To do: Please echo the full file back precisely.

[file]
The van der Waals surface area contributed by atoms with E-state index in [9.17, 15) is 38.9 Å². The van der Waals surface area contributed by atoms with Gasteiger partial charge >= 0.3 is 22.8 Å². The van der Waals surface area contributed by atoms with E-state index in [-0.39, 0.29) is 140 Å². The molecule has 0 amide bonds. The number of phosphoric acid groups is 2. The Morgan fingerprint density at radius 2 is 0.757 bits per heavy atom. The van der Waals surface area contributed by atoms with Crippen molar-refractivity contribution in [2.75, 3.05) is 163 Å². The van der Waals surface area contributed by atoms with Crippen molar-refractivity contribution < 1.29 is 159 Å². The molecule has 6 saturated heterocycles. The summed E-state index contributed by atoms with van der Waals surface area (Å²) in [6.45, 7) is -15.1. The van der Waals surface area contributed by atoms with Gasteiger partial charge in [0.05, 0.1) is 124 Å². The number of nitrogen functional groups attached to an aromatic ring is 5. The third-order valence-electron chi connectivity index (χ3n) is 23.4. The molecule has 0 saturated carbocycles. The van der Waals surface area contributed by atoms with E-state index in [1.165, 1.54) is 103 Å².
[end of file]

The van der Waals surface area contributed by atoms with E-state index in [9.17, 15) is 38.9 Å². The van der Waals surface area contributed by atoms with Gasteiger partial charge >= 0.3 is 22.8 Å². The van der Waals surface area contributed by atoms with E-state index in [-0.39, 0.29) is 140 Å². The molecule has 0 amide bonds. The number of phosphoric acid groups is 2. The Morgan fingerprint density at radius 2 is 0.757 bits per heavy atom. The van der Waals surface area contributed by atoms with Crippen molar-refractivity contribution in [2.75, 3.05) is 163 Å². The van der Waals surface area contributed by atoms with Crippen molar-refractivity contribution < 1.29 is 159 Å². The molecule has 6 saturated heterocycles. The summed E-state index contributed by atoms with van der Waals surface area (Å²) in [6.45, 7) is -15.1. The van der Waals surface area contributed by atoms with Gasteiger partial charge in [0.05, 0.1) is 124 Å². The number of nitrogen functional groups attached to an aromatic ring is 5. The third-order valence-electron chi connectivity index (χ3n) is 23.4. The molecule has 0 saturated carbocycles. The van der Waals surface area contributed by atoms with E-state index in [1.165, 1.54) is 103 Å².